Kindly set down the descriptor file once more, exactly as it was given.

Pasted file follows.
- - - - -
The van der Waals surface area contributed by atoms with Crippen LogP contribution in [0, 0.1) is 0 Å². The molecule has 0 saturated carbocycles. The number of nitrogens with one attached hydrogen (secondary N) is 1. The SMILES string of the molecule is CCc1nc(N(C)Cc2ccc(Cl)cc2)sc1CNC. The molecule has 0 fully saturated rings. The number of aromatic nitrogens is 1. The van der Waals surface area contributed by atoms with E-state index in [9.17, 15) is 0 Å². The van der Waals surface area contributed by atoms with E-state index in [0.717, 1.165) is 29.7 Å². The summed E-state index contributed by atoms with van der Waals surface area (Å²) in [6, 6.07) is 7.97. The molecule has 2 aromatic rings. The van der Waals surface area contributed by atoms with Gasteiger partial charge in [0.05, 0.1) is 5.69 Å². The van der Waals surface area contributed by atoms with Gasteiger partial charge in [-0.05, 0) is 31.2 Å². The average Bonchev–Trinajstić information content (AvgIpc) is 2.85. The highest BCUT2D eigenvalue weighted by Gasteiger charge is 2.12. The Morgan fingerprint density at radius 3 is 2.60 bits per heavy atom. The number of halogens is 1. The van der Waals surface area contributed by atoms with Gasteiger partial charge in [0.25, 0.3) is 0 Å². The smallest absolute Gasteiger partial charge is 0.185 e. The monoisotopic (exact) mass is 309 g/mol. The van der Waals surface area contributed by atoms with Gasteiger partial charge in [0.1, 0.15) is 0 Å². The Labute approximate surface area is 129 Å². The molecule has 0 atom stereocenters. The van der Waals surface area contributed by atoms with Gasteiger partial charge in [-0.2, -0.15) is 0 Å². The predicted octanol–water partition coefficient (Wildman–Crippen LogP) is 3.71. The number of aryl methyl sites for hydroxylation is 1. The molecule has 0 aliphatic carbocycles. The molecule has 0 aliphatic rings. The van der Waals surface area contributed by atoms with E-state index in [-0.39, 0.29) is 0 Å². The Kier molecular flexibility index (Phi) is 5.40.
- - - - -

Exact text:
The van der Waals surface area contributed by atoms with Crippen LogP contribution in [0, 0.1) is 0 Å². The molecule has 0 saturated carbocycles. The number of nitrogens with one attached hydrogen (secondary N) is 1. The SMILES string of the molecule is CCc1nc(N(C)Cc2ccc(Cl)cc2)sc1CNC. The molecule has 0 fully saturated rings. The number of aromatic nitrogens is 1. The van der Waals surface area contributed by atoms with E-state index in [9.17, 15) is 0 Å². The van der Waals surface area contributed by atoms with E-state index in [0.717, 1.165) is 29.7 Å². The summed E-state index contributed by atoms with van der Waals surface area (Å²) in [6, 6.07) is 7.97. The molecule has 2 aromatic rings. The van der Waals surface area contributed by atoms with Gasteiger partial charge in [0.05, 0.1) is 5.69 Å². The van der Waals surface area contributed by atoms with Gasteiger partial charge in [-0.05, 0) is 31.2 Å². The average Bonchev–Trinajstić information content (AvgIpc) is 2.85. The highest BCUT2D eigenvalue weighted by Gasteiger charge is 2.12. The Morgan fingerprint density at radius 3 is 2.60 bits per heavy atom. The number of halogens is 1. The van der Waals surface area contributed by atoms with Gasteiger partial charge in [0.25, 0.3) is 0 Å². The smallest absolute Gasteiger partial charge is 0.185 e. The monoisotopic (exact) mass is 309 g/mol. The van der Waals surface area contributed by atoms with Gasteiger partial charge in [0.1, 0.15) is 0 Å². The Labute approximate surface area is 129 Å². The molecule has 0 atom stereocenters. The van der Waals surface area contributed by atoms with Gasteiger partial charge in [-0.2, -0.15) is 0 Å². The predicted octanol–water partition coefficient (Wildman–Crippen LogP) is 3.71. The number of aryl methyl sites for hydroxylation is 1. The molecule has 0 aliphatic carbocycles. The molecule has 0 aliphatic rings. The van der Waals surface area contributed by atoms with E-state index in [-0.39, 0.29) is 0 Å². The Kier molecular flexibility index (Phi) is 5.40.